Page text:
“I thought I had freedom of speech”
“You don’t. You just lost it”
Consuming the news is seldom an exercise in experiencing the best of humanity. And the police are often easy targets dealing, as they often do, with the worst human beings have to offer. But a number of recent incidents have brought singular clarity to the growing problem of police violating the law with impunity by aggressively preventing citizens from recording their public actions.
In fact, there were a trio of stories from the city of Baltimore alone in just the last two weeks that demonstrate how an increasing number of police officers are simply out of control. The quotes above are from a video in which a man attempts to record officers making an arrest. Instead of doing their jobs, they decide to menace and assault the videographer simply because they do not wish to be recorded as they make an arrest on a public street.
Watch the video and see how severe and lawless the behavior of the police has become. Besides clearly violating the man’s first amendment rights, the police seem to enjoy their position of power for the wrong reasons. Perhaps that’s why they took the job in the first place?
It’s important to note that there wasn’t just one officer behaving outrageously – it was at least three who persisted in treating the man taping like we might expect Putin’s police in Moscow to act – simply demanding compliance with all orders immediately – orders designed solely to prevent the legal public recording of the actions of the police. Clearly there is some general idea among these men and their command staff that this behavior is acceptable. There is no indication by any of the police that flagrantly violating this man’s fundamental rights out in the open on a crowded street while being taped might be unacceptable, not to mention illegal.
Just as Gov. Chris Christie didn’t need to directly order his henchmen to shut down traffic lanes in New Jersey, the culture he engendered allowed it to happen. President Obama probably didn’t issue a memo instructing the IRS to actively target conservatives, he just fostered an environment where it is acceptable. The same is true here. The police leadership have promoted an environment where such behavior is no big deal. In fact, just last week came the announcement that the City of Baltimore would pay Christopher Sharp $250,000 to drop his suit alleging Baltimore Police stole his camera and deleted all his videos because they didn’t like that he recorded “video of his friend being beaten by police.”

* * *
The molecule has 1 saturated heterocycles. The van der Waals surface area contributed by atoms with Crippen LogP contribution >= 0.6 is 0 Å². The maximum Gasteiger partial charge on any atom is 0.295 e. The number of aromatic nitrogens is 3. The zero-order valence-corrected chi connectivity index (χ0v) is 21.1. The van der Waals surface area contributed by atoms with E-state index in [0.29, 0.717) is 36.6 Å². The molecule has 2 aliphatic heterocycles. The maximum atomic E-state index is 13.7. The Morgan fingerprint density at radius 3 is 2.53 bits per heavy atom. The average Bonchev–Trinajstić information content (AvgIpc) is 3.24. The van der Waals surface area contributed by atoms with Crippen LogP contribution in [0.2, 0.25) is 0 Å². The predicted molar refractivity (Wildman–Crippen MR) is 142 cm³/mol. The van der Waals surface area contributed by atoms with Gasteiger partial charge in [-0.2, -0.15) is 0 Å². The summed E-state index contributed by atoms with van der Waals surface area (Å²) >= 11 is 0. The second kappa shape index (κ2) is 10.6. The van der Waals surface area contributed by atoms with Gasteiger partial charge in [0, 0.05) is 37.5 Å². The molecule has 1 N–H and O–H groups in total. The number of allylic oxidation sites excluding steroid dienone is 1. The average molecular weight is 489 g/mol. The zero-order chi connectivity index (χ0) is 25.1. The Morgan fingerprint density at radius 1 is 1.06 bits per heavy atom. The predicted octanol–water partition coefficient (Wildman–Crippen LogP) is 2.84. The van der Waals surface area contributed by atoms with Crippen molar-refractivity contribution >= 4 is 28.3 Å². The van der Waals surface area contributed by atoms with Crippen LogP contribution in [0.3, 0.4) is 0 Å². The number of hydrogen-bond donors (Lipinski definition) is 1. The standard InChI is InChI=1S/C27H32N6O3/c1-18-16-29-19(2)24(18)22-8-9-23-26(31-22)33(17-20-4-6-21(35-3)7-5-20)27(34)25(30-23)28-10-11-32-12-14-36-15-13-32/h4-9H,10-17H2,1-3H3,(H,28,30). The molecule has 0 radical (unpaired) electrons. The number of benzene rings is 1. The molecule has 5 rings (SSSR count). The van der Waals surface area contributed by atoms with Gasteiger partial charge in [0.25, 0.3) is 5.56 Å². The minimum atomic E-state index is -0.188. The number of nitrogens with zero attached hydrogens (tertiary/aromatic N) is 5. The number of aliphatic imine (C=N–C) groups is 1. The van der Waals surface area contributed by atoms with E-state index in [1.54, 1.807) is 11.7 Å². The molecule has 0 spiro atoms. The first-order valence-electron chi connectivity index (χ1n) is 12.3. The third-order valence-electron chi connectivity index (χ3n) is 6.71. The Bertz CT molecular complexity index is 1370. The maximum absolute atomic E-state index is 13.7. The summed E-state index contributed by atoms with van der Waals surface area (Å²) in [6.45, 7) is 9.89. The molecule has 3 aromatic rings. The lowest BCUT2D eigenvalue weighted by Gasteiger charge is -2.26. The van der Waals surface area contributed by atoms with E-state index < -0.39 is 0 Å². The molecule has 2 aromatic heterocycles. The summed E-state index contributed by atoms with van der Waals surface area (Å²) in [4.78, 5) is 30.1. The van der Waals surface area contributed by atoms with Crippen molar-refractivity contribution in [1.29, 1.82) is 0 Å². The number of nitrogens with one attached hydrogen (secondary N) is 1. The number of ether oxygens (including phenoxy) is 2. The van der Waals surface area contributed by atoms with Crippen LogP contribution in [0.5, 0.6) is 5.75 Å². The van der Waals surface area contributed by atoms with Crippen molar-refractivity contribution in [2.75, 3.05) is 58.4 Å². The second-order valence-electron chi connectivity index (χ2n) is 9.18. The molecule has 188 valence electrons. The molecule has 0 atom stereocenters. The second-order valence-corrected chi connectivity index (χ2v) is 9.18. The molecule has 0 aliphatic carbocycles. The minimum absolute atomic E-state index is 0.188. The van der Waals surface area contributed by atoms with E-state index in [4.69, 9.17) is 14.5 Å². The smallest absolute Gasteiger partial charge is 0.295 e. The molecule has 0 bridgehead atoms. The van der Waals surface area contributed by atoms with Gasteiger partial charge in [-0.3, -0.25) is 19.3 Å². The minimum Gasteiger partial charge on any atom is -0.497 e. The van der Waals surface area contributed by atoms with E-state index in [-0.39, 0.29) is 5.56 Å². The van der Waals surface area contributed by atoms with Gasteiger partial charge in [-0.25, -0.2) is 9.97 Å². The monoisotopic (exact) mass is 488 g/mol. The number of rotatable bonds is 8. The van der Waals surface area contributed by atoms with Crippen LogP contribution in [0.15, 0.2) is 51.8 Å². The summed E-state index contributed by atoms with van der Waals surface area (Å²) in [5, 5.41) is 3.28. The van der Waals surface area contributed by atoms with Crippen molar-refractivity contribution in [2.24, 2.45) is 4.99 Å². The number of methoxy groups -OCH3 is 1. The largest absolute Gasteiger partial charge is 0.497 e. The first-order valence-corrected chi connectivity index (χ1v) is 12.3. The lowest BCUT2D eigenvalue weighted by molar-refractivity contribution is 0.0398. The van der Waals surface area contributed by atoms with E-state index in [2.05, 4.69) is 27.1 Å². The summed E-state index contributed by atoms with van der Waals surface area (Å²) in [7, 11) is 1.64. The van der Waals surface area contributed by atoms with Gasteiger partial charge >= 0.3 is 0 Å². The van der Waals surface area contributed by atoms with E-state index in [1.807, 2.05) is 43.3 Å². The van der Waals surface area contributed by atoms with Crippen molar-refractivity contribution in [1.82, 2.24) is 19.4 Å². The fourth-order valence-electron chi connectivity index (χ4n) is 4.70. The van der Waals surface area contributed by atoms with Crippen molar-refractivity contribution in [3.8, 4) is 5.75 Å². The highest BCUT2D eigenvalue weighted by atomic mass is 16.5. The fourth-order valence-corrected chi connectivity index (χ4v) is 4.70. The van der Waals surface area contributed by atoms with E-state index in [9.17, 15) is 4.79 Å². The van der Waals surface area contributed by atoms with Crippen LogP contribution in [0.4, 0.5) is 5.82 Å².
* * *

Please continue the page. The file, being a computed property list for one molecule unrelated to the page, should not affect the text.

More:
That story reveals this additional disturbing detail: “Last year, a federal judge rebuked police for engaging in a “veritable witch hunt” of Sharp and ordered the department to pay $1,000 for a “not so subtle attempt to intimidate the plaintiff.” Is this enough to cause the police to change their abusive ways?
The Department of Justice actually weighed in on this case two years ago, issuing a guidance letter imploring the police leadership to make it clear that they need to leave people alone when they are doing nothing more than recording the police. These photos of a Baltimore Sun photographer being manhandled by police show how much – or little – impact that letter made. If the guy didn’t have a badge on, he would be guilty of assault and battery. His actions are not legal because he has a badge – it just means nothing will happen to him. Sure, the taxpayers might have to fork out many thousands of dollars to compensate for police misconduct, but if the past is our guide, that will hardly be sufficient motivation for the officer on the street or his command staff to change this behavior.
There may be reasons why the police would prefer their actions in public not be recorded beside the fact they are abusing people and wish that abuse would not be documented. However, those reasons are insufficient legally and morally to prevent recording. Police have been granted tremendous power, and the ability to record their activity is essential to holding them accountable.
Federal civil rights laws exist to protect people from corrupt state and local authorities. How many more extremely well documented incidents will it take for the Department of Justice to act? Their letter was ineffective. More severe action is necessary. The nationwide police war on photography, documented daily by the website Photography is Not a Crime, has been escalating in recent years, and the Department of Justice is the appropriate and necessary vehicle to deal with it.
Even those of us who are not leftists had reason to be optimistic that Barack Obama might reign in civil rights abuses by police and other authority figures. But instead of less, we have seen more intrusive government and civil rights abuses during his presidency. We can now add this to the growing roster of failures by his administration.